Vice President for Health Equity and Clinical Care at Cone Health, Dr. Olu Jegede, highlights a concerning health disparity in Greensboro. According to a map from 2022, just five miles north of Moses Cone Hospital, people have the opportunity to live up to 85 years of age.
“If you come back to Moses Cone again and you drive five miles south, the average life expectancy there is about 70 years of life, and so we’re talking about a fifteen-minute drive distance, and you lose fifteen years within a five-mile radius of a major hospital,” said Jegede.
He points out this disparity is observed throughout the city, exacerbated by the impact of COVID-19. Dr.
“It used to be about 13, 14 years gap, and now it’s 15,” said Jegede.
He attributes this to certain diseases, particularly cardiometabolic wellness, cancer, and infant mortality.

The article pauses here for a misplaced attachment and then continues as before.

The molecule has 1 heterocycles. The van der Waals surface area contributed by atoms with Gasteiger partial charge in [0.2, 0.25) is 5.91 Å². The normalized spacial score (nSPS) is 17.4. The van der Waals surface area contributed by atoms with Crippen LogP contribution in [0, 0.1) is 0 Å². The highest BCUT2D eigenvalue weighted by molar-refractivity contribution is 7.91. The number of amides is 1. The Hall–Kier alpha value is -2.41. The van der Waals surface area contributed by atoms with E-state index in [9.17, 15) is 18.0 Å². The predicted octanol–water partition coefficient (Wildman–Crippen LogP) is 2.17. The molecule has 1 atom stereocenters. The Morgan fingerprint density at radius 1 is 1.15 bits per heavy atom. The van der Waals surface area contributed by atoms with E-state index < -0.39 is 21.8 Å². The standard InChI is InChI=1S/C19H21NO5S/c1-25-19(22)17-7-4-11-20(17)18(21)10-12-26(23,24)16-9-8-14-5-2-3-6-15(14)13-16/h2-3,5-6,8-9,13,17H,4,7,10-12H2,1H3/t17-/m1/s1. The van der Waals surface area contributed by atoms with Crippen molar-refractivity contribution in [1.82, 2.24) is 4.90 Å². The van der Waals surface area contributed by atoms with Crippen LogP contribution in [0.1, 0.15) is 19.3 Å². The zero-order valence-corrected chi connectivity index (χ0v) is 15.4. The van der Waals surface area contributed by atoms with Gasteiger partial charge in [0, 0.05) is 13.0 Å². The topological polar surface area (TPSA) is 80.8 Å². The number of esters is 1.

Dr. Jegede says structural racism, stemming from discriminatory loan practices decades ago and a lack of generational wealth, is a root cause.
“Access to good housing, food, transportation, and even the little things like exercise, and where you can go to have physical activities,” said Jegede.
In response to these issues, Cone Health and the City of Greensboro have partnered to provide healthy living programs at the future Windsor Chavis Nocho Community Complex to help reduce the disparity and Cone Health offers free mobile health screenings, connecting individuals to providers if needed.
“We will connect them to affordable care regardless of their ability to pay,” said Jegede.